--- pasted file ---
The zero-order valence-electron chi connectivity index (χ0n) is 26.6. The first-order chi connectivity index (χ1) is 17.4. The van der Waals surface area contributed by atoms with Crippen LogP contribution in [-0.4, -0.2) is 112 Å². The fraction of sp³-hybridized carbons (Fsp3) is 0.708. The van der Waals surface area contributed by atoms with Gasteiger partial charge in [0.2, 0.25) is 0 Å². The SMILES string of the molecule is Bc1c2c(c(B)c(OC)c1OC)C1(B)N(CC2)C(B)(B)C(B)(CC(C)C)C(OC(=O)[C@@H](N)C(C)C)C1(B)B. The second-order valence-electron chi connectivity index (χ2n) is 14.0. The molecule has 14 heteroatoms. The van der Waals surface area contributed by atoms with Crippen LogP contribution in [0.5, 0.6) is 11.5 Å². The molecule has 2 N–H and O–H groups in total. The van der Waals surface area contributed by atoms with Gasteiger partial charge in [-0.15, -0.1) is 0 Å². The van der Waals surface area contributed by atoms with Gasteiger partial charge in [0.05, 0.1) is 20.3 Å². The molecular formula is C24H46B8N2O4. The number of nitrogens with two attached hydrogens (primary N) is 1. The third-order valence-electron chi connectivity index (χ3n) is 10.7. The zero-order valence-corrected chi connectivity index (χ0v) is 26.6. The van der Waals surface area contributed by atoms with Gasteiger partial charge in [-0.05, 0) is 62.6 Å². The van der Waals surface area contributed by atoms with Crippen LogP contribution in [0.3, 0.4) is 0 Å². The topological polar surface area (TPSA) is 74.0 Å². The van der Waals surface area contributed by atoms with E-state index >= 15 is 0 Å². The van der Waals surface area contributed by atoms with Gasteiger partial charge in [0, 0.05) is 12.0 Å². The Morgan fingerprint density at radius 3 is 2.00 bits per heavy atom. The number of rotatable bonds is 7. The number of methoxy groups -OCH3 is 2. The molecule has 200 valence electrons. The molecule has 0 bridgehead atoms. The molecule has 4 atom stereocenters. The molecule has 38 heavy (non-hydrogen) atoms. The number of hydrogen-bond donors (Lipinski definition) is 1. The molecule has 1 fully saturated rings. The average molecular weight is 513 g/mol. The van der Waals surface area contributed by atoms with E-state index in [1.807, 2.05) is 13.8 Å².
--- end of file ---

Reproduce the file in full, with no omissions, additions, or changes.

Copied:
The zero-order valence-electron chi connectivity index (χ0n) is 26.6. The first-order chi connectivity index (χ1) is 17.4. The van der Waals surface area contributed by atoms with Crippen LogP contribution in [-0.4, -0.2) is 112 Å². The fraction of sp³-hybridized carbons (Fsp3) is 0.708. The van der Waals surface area contributed by atoms with Gasteiger partial charge in [0.2, 0.25) is 0 Å². The SMILES string of the molecule is Bc1c2c(c(B)c(OC)c1OC)C1(B)N(CC2)C(B)(B)C(B)(CC(C)C)C(OC(=O)[C@@H](N)C(C)C)C1(B)B. The second-order valence-electron chi connectivity index (χ2n) is 14.0. The molecule has 14 heteroatoms. The van der Waals surface area contributed by atoms with Crippen LogP contribution in [0.5, 0.6) is 11.5 Å². The molecule has 2 N–H and O–H groups in total. The van der Waals surface area contributed by atoms with Gasteiger partial charge in [-0.15, -0.1) is 0 Å². The van der Waals surface area contributed by atoms with Gasteiger partial charge in [0.05, 0.1) is 20.3 Å². The molecular formula is C24H46B8N2O4. The number of nitrogens with two attached hydrogens (primary N) is 1. The third-order valence-electron chi connectivity index (χ3n) is 10.7. The zero-order valence-corrected chi connectivity index (χ0v) is 26.6. The van der Waals surface area contributed by atoms with Gasteiger partial charge in [-0.05, 0) is 62.6 Å². The van der Waals surface area contributed by atoms with Crippen LogP contribution in [0.3, 0.4) is 0 Å². The topological polar surface area (TPSA) is 74.0 Å². The van der Waals surface area contributed by atoms with E-state index >= 15 is 0 Å². The van der Waals surface area contributed by atoms with Gasteiger partial charge in [0, 0.05) is 12.0 Å². The Morgan fingerprint density at radius 3 is 2.00 bits per heavy atom. The number of rotatable bonds is 7. The number of methoxy groups -OCH3 is 2. The molecule has 200 valence electrons. The molecule has 0 bridgehead atoms. The molecule has 4 atom stereocenters. The molecule has 38 heavy (non-hydrogen) atoms. The number of hydrogen-bond donors (Lipinski definition) is 1. The molecule has 1 fully saturated rings. The average molecular weight is 513 g/mol. The van der Waals surface area contributed by atoms with E-state index in [1.807, 2.05) is 13.8 Å².